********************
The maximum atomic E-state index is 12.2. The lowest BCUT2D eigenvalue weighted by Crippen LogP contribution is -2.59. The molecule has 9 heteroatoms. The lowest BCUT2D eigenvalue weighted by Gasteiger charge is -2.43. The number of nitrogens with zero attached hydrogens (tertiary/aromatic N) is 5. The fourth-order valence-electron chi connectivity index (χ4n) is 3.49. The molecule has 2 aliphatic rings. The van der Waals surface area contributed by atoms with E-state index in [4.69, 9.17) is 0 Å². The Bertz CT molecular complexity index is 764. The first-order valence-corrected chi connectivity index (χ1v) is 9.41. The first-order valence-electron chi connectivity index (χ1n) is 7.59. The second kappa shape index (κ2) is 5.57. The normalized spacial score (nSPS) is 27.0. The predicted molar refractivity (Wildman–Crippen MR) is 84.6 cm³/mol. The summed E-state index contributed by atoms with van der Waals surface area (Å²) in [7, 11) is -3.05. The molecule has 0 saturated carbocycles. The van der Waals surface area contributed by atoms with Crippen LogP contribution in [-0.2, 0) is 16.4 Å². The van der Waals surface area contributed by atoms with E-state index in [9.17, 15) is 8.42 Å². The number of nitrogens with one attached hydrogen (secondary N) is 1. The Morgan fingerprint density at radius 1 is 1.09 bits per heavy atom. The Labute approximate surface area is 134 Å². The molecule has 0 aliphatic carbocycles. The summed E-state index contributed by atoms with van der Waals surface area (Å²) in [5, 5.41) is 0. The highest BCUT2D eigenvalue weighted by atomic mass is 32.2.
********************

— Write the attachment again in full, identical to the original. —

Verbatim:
The maximum atomic E-state index is 12.2. The lowest BCUT2D eigenvalue weighted by Crippen LogP contribution is -2.59. The molecule has 9 heteroatoms. The lowest BCUT2D eigenvalue weighted by Gasteiger charge is -2.43. The number of nitrogens with zero attached hydrogens (tertiary/aromatic N) is 5. The fourth-order valence-electron chi connectivity index (χ4n) is 3.49. The molecule has 2 aliphatic rings. The van der Waals surface area contributed by atoms with E-state index in [4.69, 9.17) is 0 Å². The Bertz CT molecular complexity index is 764. The first-order valence-corrected chi connectivity index (χ1v) is 9.41. The first-order valence-electron chi connectivity index (χ1n) is 7.59. The second kappa shape index (κ2) is 5.57. The normalized spacial score (nSPS) is 27.0. The predicted molar refractivity (Wildman–Crippen MR) is 84.6 cm³/mol. The summed E-state index contributed by atoms with van der Waals surface area (Å²) in [7, 11) is -3.05. The molecule has 0 saturated carbocycles. The van der Waals surface area contributed by atoms with Crippen LogP contribution in [-0.2, 0) is 16.4 Å². The van der Waals surface area contributed by atoms with E-state index in [9.17, 15) is 8.42 Å². The number of nitrogens with one attached hydrogen (secondary N) is 1. The Morgan fingerprint density at radius 1 is 1.09 bits per heavy atom. The Labute approximate surface area is 134 Å². The molecule has 0 aliphatic carbocycles. The summed E-state index contributed by atoms with van der Waals surface area (Å²) in [5, 5.41) is 0. The highest BCUT2D eigenvalue weighted by atomic mass is 32.2.